The Broad Fork by Hugh Acheson: Review and Giveaway, found on

Ever since Sandor Katz published Wild Fermentation in 2003, the interest in fermented foods has been ever on the rise. Many among us keep a crock of kraut or kimchi going at any given time, and kombucha is definitely having its day.  Surprising, then, that until now there's been little discussion around looking back at natural fermentation methods for making cheese.

Enter David Asher. A farmer turned "dairy revolutionary," Asher started the Black Sheep School of Cheesemaking, and now has a new book out, The Art of Natural Cheesemaking. I was able to catch up with Asher at the Point Reyes Station farmers market on a brilliant August day before he was set to present a demo. 

PD: How did you get involved in natural cheesemaking?
DA: I was fermenting all kinds of things in my home, making sourdough bread, fermenting krauts. I was making cheese, too, but I couldn't find information on how to make cheese more natural. I knew from reading the cheesemaking guidebooks out there that you need to buy packaged cultures in order to bring about the different changes in cheese. You introduce a certain culture to get a certain cheese; you introduce a certain fungus to get a certain rind. These are all packaged cultures people buy from cheesemaking supply shops. I knew inherently that you don't need to buy a fungus to make a camembert. I knew that cheesemakers traditionally did things differently before the days of freeze-dried cultures and monoculture strains of starters. But there was no information on how to do that. And so I set out on a journey to discover that using the principles of wild fermentation as inspiration, and experimenting with raw milk and kefir to see if I could create the conditions to allow cheese to develop traditionally. 

PD: For the novice cheesemaker who's interested in getting involved with natural cheesemaking, what's the best place to start?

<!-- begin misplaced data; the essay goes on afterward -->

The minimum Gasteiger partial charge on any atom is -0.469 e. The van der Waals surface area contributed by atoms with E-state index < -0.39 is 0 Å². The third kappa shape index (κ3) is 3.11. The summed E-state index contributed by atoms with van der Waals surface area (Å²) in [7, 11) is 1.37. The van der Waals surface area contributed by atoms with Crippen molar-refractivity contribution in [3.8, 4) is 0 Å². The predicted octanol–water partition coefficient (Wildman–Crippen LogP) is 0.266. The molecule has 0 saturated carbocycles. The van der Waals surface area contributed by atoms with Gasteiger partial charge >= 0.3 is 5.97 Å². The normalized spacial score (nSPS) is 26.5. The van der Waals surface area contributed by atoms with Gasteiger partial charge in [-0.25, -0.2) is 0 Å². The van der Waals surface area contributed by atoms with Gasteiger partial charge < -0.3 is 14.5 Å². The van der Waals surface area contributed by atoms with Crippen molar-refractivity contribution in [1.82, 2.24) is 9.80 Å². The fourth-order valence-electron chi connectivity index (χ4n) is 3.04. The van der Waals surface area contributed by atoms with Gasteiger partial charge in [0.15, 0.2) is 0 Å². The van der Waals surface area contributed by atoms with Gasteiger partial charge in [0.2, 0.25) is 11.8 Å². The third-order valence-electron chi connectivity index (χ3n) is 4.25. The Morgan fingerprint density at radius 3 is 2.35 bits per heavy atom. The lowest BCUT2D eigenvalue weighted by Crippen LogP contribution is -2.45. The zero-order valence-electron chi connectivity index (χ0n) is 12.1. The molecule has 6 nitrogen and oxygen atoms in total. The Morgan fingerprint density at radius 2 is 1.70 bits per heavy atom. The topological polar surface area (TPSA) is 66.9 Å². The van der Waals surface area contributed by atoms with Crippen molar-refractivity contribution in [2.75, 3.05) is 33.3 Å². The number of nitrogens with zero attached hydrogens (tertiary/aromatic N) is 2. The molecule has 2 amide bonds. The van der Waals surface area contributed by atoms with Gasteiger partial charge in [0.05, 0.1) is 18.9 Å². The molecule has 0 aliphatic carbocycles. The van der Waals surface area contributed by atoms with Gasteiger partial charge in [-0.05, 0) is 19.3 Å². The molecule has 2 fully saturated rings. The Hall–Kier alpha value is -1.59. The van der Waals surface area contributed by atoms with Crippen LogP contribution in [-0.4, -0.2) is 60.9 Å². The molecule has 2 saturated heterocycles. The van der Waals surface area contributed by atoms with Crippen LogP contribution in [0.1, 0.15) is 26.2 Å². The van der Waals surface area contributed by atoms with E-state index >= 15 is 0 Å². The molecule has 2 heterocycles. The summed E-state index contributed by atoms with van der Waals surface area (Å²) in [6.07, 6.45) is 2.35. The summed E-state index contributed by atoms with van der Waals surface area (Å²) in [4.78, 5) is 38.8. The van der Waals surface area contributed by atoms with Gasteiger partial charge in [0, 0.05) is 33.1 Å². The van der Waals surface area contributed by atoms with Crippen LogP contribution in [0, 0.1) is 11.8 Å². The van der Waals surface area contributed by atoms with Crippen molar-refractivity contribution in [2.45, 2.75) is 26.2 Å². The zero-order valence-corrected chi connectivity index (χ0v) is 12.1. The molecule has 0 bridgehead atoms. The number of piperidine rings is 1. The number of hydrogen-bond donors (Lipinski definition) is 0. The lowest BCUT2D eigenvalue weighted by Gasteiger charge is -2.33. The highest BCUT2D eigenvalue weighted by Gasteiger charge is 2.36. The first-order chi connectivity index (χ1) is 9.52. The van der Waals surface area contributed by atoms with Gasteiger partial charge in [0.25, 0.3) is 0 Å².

DA: I would recommend getting started with a kefir culture. Kefir is like a sourdough culture you keep at home, kind of like a pet. I call it my little cheesmaking pet. I keep it at home by feeding it milk, and it feeds me back kefir. A very basic cheesemaking step is culturing the milk, making this delicious fermented dairy product. If you're interested in making something more complex, you can use that kefir as a starter culture for other cheeses. It serves as a sort of gateway cheese. It's sure to entice you to move on to more things. 

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Use Those Herbs!

Having an herb garden is great, when you need a pinch of this or that. But when the herbs go rangy and begin to bolt, it's time to hack them back and put them by. Here's a few applications for when you need to use your homegrown herbs by the hank.

Pesto found on
Basil is the traditional herb here, but use your imagination and make pesto from a wide variety of herbs, like sage, oregano and more. (Image via Hitchhiking to Heaven)
Chimichurri found on
Parsley, cilantro and garlic make the backbone of this Argentinean sauce, perfect over grilled beef but delicious with almost anything. (Image via Delectable Musings)
Cilantro Chutney found on
Cilantro Chutney
Traditionally used alongside appetizers in Indian food, this refreshing chutney wakes up all kinds of foods. (Image via Cooking in Weschester)
Zhoug found on
A spicy, fiery Israeli condiment made with fresh cilantro, parsley, green chiles and garlic. Sure to become a pantry staple! (Image via Blue Kale Road)

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9 Ways to Preserve Melons

Sweet, luscious melons are a treat that can only be truly appreciated at the peak of summer, when they're at their juiciest, gushiest best. If you've been overly tempted and have a glut of melons, here's a few ways to turn them into treats that will last beyond summer's steamy days.

Pickled Watermelon Rind found on
Pickled Watermelon Rind
A Southern classic, these sweet pickles are refreshing with meats or alongside cheeses. Don't throw those rinds away!
Watermelon Jam found on
Watermelon Jam
Capture the fresh essence of the watermelon in a jam (or a jelly). A squeeze of lime helps perk up the flavor.
Watermelon Butter found on
Watermelon Butter
Thick and delicious watermelon butter is sort of like apple butter, only melon!
Watermelon Infusion found on
Watermelon Infusion
You know how you can infuse a watermelon with vodka? Well, you can infuse vodka (or tequila or...) with watermelon for the ultimate summery cocktails. Melontini, anyone?